Old particle board subfloor

So, I want to redo the floor in a cheap little cabin. The subfloor is particle board, covered with linoleum tile, subsequently carpeted. I've removed the carpet and tile (shingle rake was helpful for that). The particle board has gotten wet in some places and softened and gotten lumpy, and doesn't smell very good. I'm thinking of trying to seal it with some sort of paint or varnish or something, before putting a plank floor on. Something that would soak in and harden and restore some integrity to the soft spots, and seal in the musty smell. Anyone have an idea as to what might work, or general advice on dealing with particle board subfloors?
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It is already crap. Replace it. Any shortcut now will be a big deal later. Could be moldy if it stinks.
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Edwin Pawlowski wrote:

Hi, Very, Very Ditto! Do it right and forget it long time.
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Edwin Pawlowski wrote:

Is it adequate simply to replace the soft lumpy section (about 6 sq. ft. near the sink in my case) or do you advise replacing the whole underlayment? What material is best to use under vinyl tiles instead of particleboard?
Paul in San Francisco
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I'd use plywood. Yes, just cut out any bad spots. glue and screw the replacement. Glue helps prevent squeaks later.
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If I were made dictator, I'd execute anyone who used particleboard for floors. Rip it out. All of it. And replace it with plywood.
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That's what I'd do. I strongly recommend putting a sealer over the entire subfloor to minimize these problems. I used Zinser's BIN (pigmented shellac) but polyurethane is probably better.

I prefer plywood, but under vinyl many people prefer the smoothness of particleboard. NOTE that you are going to need to fill the entire floor so it is perfectly smooth -- no nailholes, chips, stuck on bumps, etc.
sdb
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On Wed, 13 Jun 2007 02:57:16 +0000, Edwin Pawlowski wrote:

Yeh I would have to agree. Get it replaced now before you regret it later.
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On Jun 12, 7:51 pm, snipped-for-privacy@yahoo.com wrote:

I agree with Edwin. Rip it out and replace it. Better to do it now before you invest a lot of money putting new flooring over it only to have to rip it out later.
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snipped-for-privacy@yahoo.com wrote:

I have tried to repair damaged particle board on cabinets and counter tops - it is trash. Once wet, in my experience, it is a pile of sawdust. I would tear it up and replace - moisture barrier and marine grade ply? I'm no expert on plywood, but have had my share of floods, damp conditions, etc. If the cabin is without heat or AC for periods of time, I would also try to finish the ply to keep moisture out. Top off your work by caulking around perimeter of the floor, so the next leak/flood is contained. Enjoy :o)
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I would also coat the plywood with oil based polyeurethane before putting the flloring material on it. Then again, I'd do the same with a roof.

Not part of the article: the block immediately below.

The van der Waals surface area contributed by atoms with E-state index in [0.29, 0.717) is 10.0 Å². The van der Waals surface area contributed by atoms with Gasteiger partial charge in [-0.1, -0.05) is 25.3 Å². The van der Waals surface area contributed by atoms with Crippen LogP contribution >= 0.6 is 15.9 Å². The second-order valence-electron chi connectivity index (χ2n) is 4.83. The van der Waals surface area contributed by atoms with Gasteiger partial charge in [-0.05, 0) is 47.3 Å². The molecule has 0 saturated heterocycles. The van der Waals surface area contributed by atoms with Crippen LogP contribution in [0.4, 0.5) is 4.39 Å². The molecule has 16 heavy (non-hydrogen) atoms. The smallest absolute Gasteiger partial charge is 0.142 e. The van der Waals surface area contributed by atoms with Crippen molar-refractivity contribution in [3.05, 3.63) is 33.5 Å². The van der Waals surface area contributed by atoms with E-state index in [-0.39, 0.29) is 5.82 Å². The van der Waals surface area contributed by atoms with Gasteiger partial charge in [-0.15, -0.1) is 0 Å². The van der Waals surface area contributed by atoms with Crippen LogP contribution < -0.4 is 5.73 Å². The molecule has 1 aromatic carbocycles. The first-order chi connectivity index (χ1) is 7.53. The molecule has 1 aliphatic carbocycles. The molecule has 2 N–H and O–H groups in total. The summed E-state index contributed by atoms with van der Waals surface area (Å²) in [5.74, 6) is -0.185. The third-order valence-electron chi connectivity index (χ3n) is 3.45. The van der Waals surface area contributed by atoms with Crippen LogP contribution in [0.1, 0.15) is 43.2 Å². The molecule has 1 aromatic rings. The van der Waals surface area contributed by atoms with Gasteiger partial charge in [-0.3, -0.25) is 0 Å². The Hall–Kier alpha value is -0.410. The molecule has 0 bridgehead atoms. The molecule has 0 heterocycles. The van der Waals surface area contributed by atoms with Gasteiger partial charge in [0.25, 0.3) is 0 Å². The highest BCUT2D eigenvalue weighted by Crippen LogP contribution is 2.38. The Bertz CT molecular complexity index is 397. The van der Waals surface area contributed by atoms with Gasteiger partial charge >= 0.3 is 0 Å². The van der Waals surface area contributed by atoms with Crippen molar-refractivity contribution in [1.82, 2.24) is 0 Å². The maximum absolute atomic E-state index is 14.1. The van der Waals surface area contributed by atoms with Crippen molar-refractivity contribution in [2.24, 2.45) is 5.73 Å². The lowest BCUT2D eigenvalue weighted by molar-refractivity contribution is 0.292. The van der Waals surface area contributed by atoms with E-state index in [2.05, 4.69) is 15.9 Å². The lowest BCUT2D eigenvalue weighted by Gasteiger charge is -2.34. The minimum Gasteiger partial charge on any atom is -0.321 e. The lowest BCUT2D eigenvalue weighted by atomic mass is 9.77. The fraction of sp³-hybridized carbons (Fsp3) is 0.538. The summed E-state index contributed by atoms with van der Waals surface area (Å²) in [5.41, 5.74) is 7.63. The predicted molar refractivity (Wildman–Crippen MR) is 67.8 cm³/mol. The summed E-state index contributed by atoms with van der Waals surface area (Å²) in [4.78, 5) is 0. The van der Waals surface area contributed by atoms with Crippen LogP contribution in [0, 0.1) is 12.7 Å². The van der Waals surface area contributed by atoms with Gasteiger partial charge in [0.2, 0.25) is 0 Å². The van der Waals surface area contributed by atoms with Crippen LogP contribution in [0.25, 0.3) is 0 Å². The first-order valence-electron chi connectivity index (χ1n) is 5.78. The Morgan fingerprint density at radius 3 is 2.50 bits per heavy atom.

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On 12 Jun, 22:51, snipped-for-privacy@yahoo.com wrote:

Devil's Advocate checking in...
Define "cheap".
Determine the cost of replacing the entire floor with plywood, finishing the plywood and caulking around the perimeter and compare it to the value of the cabin itself. Is it worth it?
Consider the condition of the rest of the cabin. Are there other parts of the cabin that are also poorly built and will need repairing in the near future? If cost effective, it might make sense to include those "uprades" as part of this project. If not, it might not make sense to put extra money into upgrading the entire floor in an otherwise crappy building.
Consider the construction method of the cabin. Are the exterior walls built on top on the particle board subfloor and if so, what is the condition of the particle board under the exterior walls? Will you be replacing the interior floor section, while the integrity of the building itself is in question because the floor under the walls is rotten?
At the highest level, I agree with everyone else that a particle board subfloor sucks and that it should all be replaced with plywood. On the other hand, the cost of the new floor has to be weighed against the value of the building (before and after) to see if it makes sense.
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If I was worried about moisture, I'd go cement board. But if the OP just replaced the particle board that was bad, and used sheet vinyl instead of vinyl tiles, just making sure the edges were well glued, I doubt he see any more problems.
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snipped-for-privacy@yahoo.com wrote:

The local radio commercials for Reeds Ferry Sheds:
http://www.reedsferry.com /
Claim that unlike the Big Box sheds, their sheds don't use particle board floors, because when particle board gets damp it becomes........
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Fall apart-icle board!
(Worth a drum roll and rim shot, eh?)
Jeff
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On Jun 12, 10:51 pm, snipped-for-privacy@yahoo.com wrote:

but floor of particle-board. In this context, linoleum, carpet, whatever does not count as flooring.
3/4" of plywood/whatever for the only flooring would be kinda cheap and bouncy. I'd go for nothing less than double-layer.
J
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